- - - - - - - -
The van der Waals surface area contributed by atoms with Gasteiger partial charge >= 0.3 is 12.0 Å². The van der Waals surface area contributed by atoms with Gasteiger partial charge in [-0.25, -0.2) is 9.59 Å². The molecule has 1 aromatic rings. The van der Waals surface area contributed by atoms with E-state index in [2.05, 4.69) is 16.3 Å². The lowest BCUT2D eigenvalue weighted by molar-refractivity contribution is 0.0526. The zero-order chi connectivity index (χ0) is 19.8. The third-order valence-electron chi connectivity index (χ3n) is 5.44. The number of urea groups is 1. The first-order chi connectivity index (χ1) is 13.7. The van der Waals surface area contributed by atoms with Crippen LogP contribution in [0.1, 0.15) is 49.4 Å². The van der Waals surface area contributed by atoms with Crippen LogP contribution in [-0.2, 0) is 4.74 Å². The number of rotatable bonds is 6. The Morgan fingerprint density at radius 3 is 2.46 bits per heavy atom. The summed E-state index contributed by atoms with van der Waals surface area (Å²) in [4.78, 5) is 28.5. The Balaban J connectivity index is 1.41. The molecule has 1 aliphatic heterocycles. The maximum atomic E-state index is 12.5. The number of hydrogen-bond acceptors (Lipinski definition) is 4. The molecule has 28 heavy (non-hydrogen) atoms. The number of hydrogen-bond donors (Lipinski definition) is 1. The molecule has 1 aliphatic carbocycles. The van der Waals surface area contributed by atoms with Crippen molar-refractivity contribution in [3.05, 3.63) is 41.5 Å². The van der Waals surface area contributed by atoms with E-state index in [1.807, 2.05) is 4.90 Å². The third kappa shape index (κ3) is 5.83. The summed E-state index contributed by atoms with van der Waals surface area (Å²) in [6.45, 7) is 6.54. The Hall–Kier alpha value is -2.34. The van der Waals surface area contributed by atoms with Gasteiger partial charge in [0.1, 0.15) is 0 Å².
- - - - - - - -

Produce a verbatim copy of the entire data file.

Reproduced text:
The van der Waals surface area contributed by atoms with Gasteiger partial charge >= 0.3 is 12.0 Å². The van der Waals surface area contributed by atoms with Gasteiger partial charge in [-0.25, -0.2) is 9.59 Å². The molecule has 1 aromatic rings. The van der Waals surface area contributed by atoms with E-state index in [2.05, 4.69) is 16.3 Å². The lowest BCUT2D eigenvalue weighted by molar-refractivity contribution is 0.0526. The zero-order chi connectivity index (χ0) is 19.8. The third-order valence-electron chi connectivity index (χ3n) is 5.44. The number of urea groups is 1. The first-order chi connectivity index (χ1) is 13.7. The van der Waals surface area contributed by atoms with Crippen LogP contribution in [0.1, 0.15) is 49.4 Å². The van der Waals surface area contributed by atoms with Crippen LogP contribution in [-0.2, 0) is 4.74 Å². The number of rotatable bonds is 6. The Morgan fingerprint density at radius 3 is 2.46 bits per heavy atom. The summed E-state index contributed by atoms with van der Waals surface area (Å²) in [4.78, 5) is 28.5. The Balaban J connectivity index is 1.41. The molecule has 1 aliphatic heterocycles. The maximum atomic E-state index is 12.5. The number of hydrogen-bond acceptors (Lipinski definition) is 4. The molecule has 28 heavy (non-hydrogen) atoms. The number of hydrogen-bond donors (Lipinski definition) is 1. The molecule has 1 aliphatic carbocycles. The van der Waals surface area contributed by atoms with Crippen molar-refractivity contribution in [3.05, 3.63) is 41.5 Å². The van der Waals surface area contributed by atoms with E-state index in [1.807, 2.05) is 4.90 Å². The third kappa shape index (κ3) is 5.83. The summed E-state index contributed by atoms with van der Waals surface area (Å²) in [6.45, 7) is 6.54. The Hall–Kier alpha value is -2.34. The van der Waals surface area contributed by atoms with Gasteiger partial charge in [0.1, 0.15) is 0 Å².